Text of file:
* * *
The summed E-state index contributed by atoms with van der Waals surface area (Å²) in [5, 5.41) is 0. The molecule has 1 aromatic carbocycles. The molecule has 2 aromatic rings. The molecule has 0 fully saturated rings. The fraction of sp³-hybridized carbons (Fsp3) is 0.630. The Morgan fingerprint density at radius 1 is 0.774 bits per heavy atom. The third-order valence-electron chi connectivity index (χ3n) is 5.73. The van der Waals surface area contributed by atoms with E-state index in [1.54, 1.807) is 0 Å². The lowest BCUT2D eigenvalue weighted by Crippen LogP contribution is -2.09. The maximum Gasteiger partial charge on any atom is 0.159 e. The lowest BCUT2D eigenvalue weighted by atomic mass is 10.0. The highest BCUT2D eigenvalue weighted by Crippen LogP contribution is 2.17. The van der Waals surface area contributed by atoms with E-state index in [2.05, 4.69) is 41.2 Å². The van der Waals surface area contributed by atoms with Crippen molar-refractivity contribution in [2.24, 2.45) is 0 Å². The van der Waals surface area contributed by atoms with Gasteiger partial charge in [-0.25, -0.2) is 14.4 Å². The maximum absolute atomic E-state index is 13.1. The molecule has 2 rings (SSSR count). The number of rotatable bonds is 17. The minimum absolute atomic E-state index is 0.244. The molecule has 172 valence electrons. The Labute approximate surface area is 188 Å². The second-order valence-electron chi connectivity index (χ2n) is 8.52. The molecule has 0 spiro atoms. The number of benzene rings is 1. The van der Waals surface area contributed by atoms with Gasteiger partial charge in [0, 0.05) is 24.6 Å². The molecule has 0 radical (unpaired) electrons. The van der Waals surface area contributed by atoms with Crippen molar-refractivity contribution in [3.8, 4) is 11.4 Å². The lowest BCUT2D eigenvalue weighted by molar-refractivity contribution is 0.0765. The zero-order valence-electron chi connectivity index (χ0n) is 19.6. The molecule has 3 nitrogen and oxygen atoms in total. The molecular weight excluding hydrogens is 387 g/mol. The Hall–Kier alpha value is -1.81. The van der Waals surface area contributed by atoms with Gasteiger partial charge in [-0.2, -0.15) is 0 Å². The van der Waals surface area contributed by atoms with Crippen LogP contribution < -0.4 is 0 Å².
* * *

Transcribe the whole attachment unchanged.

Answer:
The summed E-state index contributed by atoms with van der Waals surface area (Å²) in [5, 5.41) is 0. The molecule has 1 aromatic carbocycles. The molecule has 2 aromatic rings. The molecule has 0 fully saturated rings. The fraction of sp³-hybridized carbons (Fsp3) is 0.630. The Morgan fingerprint density at radius 1 is 0.774 bits per heavy atom. The third-order valence-electron chi connectivity index (χ3n) is 5.73. The van der Waals surface area contributed by atoms with E-state index in [1.54, 1.807) is 0 Å². The lowest BCUT2D eigenvalue weighted by Crippen LogP contribution is -2.09. The maximum Gasteiger partial charge on any atom is 0.159 e. The lowest BCUT2D eigenvalue weighted by atomic mass is 10.0. The highest BCUT2D eigenvalue weighted by Crippen LogP contribution is 2.17. The van der Waals surface area contributed by atoms with E-state index in [2.05, 4.69) is 41.2 Å². The van der Waals surface area contributed by atoms with Crippen molar-refractivity contribution in [2.24, 2.45) is 0 Å². The van der Waals surface area contributed by atoms with Gasteiger partial charge in [-0.25, -0.2) is 14.4 Å². The maximum absolute atomic E-state index is 13.1. The molecule has 2 rings (SSSR count). The number of rotatable bonds is 17. The minimum absolute atomic E-state index is 0.244. The molecule has 172 valence electrons. The Labute approximate surface area is 188 Å². The second-order valence-electron chi connectivity index (χ2n) is 8.52. The molecule has 0 spiro atoms. The number of benzene rings is 1. The van der Waals surface area contributed by atoms with Gasteiger partial charge in [0, 0.05) is 24.6 Å². The molecule has 0 radical (unpaired) electrons. The van der Waals surface area contributed by atoms with Crippen molar-refractivity contribution in [3.8, 4) is 11.4 Å². The lowest BCUT2D eigenvalue weighted by molar-refractivity contribution is 0.0765. The zero-order valence-electron chi connectivity index (χ0n) is 19.6. The molecule has 3 nitrogen and oxygen atoms in total. The molecular weight excluding hydrogens is 387 g/mol. The Hall–Kier alpha value is -1.81. The van der Waals surface area contributed by atoms with Gasteiger partial charge in [-0.2, -0.15) is 0 Å². The van der Waals surface area contributed by atoms with Crippen LogP contribution < -0.4 is 0 Å².